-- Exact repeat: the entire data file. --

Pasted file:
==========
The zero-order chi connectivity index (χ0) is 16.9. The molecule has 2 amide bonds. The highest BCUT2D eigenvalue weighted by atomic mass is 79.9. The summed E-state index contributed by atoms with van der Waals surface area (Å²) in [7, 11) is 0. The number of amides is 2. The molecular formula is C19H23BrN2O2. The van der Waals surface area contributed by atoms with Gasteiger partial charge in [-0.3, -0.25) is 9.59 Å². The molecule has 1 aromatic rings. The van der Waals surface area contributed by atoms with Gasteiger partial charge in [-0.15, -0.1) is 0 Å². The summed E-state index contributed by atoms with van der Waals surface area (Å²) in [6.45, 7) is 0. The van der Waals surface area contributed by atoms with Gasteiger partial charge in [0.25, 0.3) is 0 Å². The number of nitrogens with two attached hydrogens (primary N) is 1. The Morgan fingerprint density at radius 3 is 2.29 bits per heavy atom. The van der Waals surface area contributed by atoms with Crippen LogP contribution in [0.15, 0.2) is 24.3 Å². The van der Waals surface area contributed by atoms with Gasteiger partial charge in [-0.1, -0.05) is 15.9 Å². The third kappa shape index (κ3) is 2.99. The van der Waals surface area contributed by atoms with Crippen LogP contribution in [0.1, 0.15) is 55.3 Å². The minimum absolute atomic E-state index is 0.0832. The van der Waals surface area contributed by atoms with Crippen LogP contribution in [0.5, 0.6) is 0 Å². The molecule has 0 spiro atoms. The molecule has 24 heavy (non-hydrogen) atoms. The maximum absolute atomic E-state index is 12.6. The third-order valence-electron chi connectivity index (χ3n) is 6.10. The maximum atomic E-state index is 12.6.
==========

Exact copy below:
The zero-order chi connectivity index (χ0) is 16.9. The molecule has 2 amide bonds. The highest BCUT2D eigenvalue weighted by atomic mass is 79.9. The summed E-state index contributed by atoms with van der Waals surface area (Å²) in [7, 11) is 0. The number of amides is 2. The molecular formula is C19H23BrN2O2. The van der Waals surface area contributed by atoms with Gasteiger partial charge in [-0.3, -0.25) is 9.59 Å². The molecule has 1 aromatic rings. The van der Waals surface area contributed by atoms with Gasteiger partial charge in [-0.15, -0.1) is 0 Å². The summed E-state index contributed by atoms with van der Waals surface area (Å²) in [6.45, 7) is 0. The van der Waals surface area contributed by atoms with Gasteiger partial charge in [0.25, 0.3) is 0 Å². The number of nitrogens with two attached hydrogens (primary N) is 1. The Morgan fingerprint density at radius 3 is 2.29 bits per heavy atom. The van der Waals surface area contributed by atoms with Crippen LogP contribution in [0.15, 0.2) is 24.3 Å². The van der Waals surface area contributed by atoms with Gasteiger partial charge in [-0.1, -0.05) is 15.9 Å². The third kappa shape index (κ3) is 2.99. The van der Waals surface area contributed by atoms with Crippen LogP contribution in [0.1, 0.15) is 55.3 Å². The minimum absolute atomic E-state index is 0.0832. The van der Waals surface area contributed by atoms with Crippen LogP contribution in [0.5, 0.6) is 0 Å². The molecule has 0 spiro atoms. The molecule has 24 heavy (non-hydrogen) atoms. The maximum absolute atomic E-state index is 12.6. The third-order valence-electron chi connectivity index (χ3n) is 6.10. The maximum atomic E-state index is 12.6.